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One’s a Republican who sometimes veers from his GOP colleagues on issues regarding new construction and growth. The other is a Democrat who’s expected to be a reliable friend of environmentalists.

What race are we talking about? It’s not City Council. This is the race for the county supervisor seat that represents much of the city of San Diego.

If you haven’t heard about the divide over development and the environment in the race, you’ve got plenty of company. There hasn’t been much talk about it. But as we report, the winner — Stephen Whitburn or Ron Roberts — may have big opportunities to serve as a swing vote and shape the county’s future on the growth and building front.

In Other News:

• The governor signed the bill that would get rid of limits on redevelopment in downtown San Diego, the U-T reports. We’ve got more on the story. (This is the now-infamous legislation created in a secret deal that left many local politicians — and the public — out of the loop.)


Join thousands of San Diegans who get the day’s news in their inboxes every morning. Get the Morning Report now.

Meanwhile, they might get a new stadium out of all this, but the Chargers have been mighty quiet. Perhaps too quiet.

• A school board candidate is none too pleased about the secret deal, and he wants the district to do something pretty drastic: not give the city any money for the new downtown library (which will include a public school) unless officials guarantee that the deal won’t hurt the district.

If that were to happen, it would be a big deal. The inclusion of the school — along with money from the school district — was crucial to the library’s creation.

• San Diego’s city employees have gotten plenty of flak over the last few years over the cushy (and early) retirements that many of them get. A union leader in the city broke the numbers down in the U-T, saying the average pay for general employees is $53,000 plus an average of $37,000 in pension payments in retirement after 30 years of work. Is he right? Well, not entirely.

Also: The TV edition of Fact Check looks at claims about local taxes.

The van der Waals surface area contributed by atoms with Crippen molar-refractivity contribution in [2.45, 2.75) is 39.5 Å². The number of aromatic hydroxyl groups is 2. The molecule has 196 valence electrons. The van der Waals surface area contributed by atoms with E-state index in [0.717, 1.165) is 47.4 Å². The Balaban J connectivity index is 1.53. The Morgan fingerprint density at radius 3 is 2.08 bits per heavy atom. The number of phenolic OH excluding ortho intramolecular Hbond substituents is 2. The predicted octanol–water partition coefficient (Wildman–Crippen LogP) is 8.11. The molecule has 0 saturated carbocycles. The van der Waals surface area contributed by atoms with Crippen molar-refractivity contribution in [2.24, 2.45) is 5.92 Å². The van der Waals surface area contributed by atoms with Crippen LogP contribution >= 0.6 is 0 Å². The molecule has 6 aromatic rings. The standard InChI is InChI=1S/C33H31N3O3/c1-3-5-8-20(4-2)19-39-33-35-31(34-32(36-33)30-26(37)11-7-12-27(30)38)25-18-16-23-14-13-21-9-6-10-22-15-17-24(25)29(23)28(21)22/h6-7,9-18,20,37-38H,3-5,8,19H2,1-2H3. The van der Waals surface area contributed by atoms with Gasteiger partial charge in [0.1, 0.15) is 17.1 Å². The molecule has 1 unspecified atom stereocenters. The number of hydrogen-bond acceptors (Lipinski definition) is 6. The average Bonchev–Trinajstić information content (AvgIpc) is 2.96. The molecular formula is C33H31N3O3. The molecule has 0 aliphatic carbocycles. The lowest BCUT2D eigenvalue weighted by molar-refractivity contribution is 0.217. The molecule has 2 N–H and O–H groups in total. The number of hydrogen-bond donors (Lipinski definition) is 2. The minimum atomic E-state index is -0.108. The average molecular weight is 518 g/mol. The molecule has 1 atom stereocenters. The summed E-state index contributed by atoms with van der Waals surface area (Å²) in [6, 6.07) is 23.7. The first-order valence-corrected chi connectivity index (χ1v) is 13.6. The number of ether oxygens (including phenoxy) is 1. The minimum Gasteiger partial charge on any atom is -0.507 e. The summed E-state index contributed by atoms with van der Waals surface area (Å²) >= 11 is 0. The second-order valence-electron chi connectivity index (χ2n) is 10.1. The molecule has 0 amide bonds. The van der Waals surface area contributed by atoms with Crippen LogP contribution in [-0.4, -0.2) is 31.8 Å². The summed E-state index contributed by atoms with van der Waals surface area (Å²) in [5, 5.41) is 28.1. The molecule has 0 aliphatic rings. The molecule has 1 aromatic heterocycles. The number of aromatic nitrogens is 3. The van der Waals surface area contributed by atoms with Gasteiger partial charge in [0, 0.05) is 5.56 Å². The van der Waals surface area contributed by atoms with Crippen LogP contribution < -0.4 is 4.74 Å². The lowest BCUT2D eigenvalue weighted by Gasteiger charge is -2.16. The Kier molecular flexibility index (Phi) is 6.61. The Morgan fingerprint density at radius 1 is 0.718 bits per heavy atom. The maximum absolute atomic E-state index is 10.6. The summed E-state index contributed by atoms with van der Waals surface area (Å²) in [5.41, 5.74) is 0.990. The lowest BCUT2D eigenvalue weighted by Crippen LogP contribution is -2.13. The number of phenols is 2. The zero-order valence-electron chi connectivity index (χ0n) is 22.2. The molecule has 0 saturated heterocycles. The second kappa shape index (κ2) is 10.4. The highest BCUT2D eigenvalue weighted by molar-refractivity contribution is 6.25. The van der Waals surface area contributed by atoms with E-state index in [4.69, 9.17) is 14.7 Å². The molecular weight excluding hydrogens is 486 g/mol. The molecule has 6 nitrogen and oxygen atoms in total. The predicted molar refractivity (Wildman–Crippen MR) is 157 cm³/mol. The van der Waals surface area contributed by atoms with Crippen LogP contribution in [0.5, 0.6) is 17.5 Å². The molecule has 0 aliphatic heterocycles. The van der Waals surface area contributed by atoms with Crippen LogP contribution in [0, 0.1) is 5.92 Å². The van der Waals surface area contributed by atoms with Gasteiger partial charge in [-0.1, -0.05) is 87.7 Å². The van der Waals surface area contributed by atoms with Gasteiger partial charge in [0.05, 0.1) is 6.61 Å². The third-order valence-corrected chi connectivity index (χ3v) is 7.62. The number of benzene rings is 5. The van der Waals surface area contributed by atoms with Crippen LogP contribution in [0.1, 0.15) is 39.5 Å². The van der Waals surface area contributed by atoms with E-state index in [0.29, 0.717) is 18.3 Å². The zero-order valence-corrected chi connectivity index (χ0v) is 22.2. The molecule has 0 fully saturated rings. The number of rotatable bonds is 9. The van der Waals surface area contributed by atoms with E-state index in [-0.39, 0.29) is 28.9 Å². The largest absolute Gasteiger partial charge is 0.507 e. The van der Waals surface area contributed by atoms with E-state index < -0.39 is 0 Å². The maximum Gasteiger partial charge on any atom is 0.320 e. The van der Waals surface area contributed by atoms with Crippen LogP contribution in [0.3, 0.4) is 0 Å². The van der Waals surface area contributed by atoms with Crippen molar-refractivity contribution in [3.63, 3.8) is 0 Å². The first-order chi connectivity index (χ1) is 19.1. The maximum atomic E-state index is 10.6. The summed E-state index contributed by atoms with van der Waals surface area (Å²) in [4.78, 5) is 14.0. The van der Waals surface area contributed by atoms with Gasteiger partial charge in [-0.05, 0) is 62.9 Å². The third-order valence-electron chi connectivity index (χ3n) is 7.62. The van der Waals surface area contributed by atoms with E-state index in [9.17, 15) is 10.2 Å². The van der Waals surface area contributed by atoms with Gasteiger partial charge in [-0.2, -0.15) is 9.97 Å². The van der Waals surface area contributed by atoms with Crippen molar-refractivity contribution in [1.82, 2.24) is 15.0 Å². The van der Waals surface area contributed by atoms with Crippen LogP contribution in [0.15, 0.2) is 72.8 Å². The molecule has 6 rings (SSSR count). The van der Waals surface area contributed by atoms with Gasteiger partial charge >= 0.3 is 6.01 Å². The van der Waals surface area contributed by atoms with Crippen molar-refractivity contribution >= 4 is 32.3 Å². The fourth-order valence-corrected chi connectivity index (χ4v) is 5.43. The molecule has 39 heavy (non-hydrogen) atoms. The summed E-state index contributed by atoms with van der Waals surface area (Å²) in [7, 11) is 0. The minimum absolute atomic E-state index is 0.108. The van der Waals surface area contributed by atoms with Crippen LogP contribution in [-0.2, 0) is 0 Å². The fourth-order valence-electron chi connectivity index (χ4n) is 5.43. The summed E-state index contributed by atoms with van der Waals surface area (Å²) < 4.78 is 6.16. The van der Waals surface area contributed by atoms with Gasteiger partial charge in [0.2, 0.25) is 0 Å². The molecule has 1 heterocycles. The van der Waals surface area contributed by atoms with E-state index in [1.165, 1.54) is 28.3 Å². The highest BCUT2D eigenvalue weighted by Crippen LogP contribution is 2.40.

• What do you call the deaf Burmese refugee whom we profiled last week? Our story referred to him as Har Sin, but that’s a Western-ism: his name back home is another story.

Elsewhere:

• The discussions over where to put the homeless shelter keep going and going and going. Now the football stadium parking lot in Mission Valley is in play, although it sounds like a definite non-starter. (U-T)

• A federal board screwed up when it said a member of a Coast Guard crew was texting right before last year’s fatal boat collision in the bay. (U-T)

• Escondido has chosen a site for a proposed minor league baseball stadium that would house an affiliate of the San Diego Padres. In a report, the city says it won’t have to do anything to lessen the effects of traffic, light and noise. (NCT)

• Mexican authorities say the Sinaloa cartel may be responsible for the more than 105 tons of marijuana seized in Tijuana this week. A journalist for the New Yorker told us that some fear the cartel will make a bloody bid to take over Tijuana.

• In Imperial County, “authorities say two inmates were shot and a dozen others injured as guards used pepper spray and gunfire in an attempt to break up a brawl among about 120 inmates at a prison.” (AP)

• The local Skyline Church has been a big player in socially conservative causes, and now a senior pastor is out with election recommendations, including a yes vote on the state measure that would stall environmental legislation. Supporting the measure is a “pro-life” stance, he writes. CityBeat wondered how abortion and the environment are linked and couldn’t find anyone who could explain the connection. The pastor is staying mum.

• The San Diego Press Club has tidbits on local media happenings, including a new senior news editor at KPBS and the marriage between a Chula Vista city councilman and the U-T reporter who used to cover City Hall there.

• Check out the little movie of Balboa Park in 1915, the year when the Panama-California Exposition began. The seven-minute film is a delight, full of buildings, parkgoers, fish, motorized carts, and little kids, including an adorable toddler playing with pigeons. He’d be about 98 now. You’ll also see a pair of roving eyes: watch as a strolling man takes a non-too-sly backward glance at a couple of ladies passing by.

Sure, the moment might have been staged for the camera. But I like to think it was for real, and I’ll be filing it under “Some Things Never Change.”

Please contact Randy Dotinga directly at randydotinga@gmail.com and follow him on Twitter: twitter.com/rdotinga.

Randy Dotinga

Randy Dotinga is a freelance contributor to Voice of San Diego. Please contact him directly at randydotinga@gmail.com...

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